Wildflower is an innovative, open-source approach to Montessori learning. Its aim is to be an experiment in a new learning environment, blurring the boundaries between home-schooling and institutional schooling, between scientists and teachers, between schools and the neighborhoods around them. At the core of Wildflower are 9 principles that define the approach.

A growing number of shopfront Montessori lab schools have been started using the Wildflower approach. These schools are listed here.


Wildflower Montessori is the labor of love of our founder, Sep Kamvar. Unable to find a school which combined Montessori education, an inclusive family environment, and a small, responsive school size, Sep was inspired to create his own. A professor and scientist, Sep sought the support of experienced Montessori leaders to design the school and to identify ways in which the long-history of experimentation and scientific practice in Montessori could be linked to his research. The outcome is a collaborative team of Montessori experts, scientists and designers working together to create a child-centered learning experience.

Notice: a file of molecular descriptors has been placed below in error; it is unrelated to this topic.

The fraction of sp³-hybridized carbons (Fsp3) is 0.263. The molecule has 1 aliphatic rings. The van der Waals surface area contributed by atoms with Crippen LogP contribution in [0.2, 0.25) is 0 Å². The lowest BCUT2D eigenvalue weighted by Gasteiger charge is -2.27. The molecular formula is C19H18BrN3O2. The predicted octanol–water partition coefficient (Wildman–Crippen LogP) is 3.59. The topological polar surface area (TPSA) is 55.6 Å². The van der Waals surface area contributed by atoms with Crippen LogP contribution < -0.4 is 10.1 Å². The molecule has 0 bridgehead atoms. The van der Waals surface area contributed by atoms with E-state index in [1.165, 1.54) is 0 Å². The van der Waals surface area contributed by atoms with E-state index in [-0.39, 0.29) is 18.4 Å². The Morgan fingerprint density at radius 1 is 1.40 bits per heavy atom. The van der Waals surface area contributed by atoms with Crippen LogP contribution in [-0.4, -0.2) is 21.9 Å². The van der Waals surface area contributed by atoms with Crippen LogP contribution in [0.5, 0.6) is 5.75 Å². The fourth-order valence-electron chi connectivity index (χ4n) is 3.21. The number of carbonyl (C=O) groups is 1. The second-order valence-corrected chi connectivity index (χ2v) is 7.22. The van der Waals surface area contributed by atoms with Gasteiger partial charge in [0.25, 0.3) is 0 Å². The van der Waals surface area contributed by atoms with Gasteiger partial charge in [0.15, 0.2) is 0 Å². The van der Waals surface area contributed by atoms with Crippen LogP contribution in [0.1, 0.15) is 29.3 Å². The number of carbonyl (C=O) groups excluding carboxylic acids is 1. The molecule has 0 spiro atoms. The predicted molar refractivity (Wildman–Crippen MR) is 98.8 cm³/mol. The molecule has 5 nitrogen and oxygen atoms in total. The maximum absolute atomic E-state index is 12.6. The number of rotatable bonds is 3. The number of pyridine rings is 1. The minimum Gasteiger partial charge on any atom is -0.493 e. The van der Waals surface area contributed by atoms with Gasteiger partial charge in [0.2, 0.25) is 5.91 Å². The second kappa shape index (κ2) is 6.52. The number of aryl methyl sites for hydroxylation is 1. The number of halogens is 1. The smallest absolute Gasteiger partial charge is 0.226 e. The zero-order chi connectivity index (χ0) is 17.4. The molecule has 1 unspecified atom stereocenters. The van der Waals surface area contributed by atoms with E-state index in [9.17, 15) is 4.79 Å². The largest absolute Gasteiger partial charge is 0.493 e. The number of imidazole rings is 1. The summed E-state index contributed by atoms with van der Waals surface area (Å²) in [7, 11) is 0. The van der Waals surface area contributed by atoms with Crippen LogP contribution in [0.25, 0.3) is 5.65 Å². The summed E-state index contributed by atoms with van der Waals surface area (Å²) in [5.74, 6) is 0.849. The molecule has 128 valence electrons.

After the first Wildflower school was created in January of 2014, there was intense interest in the school and the approach. This interest led us to open-source the model and help other family groups and teacher-leaders to create new Wildflower schools. Each teacher-leader at each Wildflower school serves on the board of at least one other Wildflower school, creating a community of schools that are linked by both a shared philosophy and a network of shared relationships. However, each school is autonomous and independently run, with no operational involvement from Sep or MIT. Sep currently serves as an advisor to the Wildflower Foundation, a foundation that was set up to support teacher-leaders at Wildflower schools."

[9 Principles]

1. An Authentic Montessori Environment: providing a peaceful, mixed-age, child-directed environment.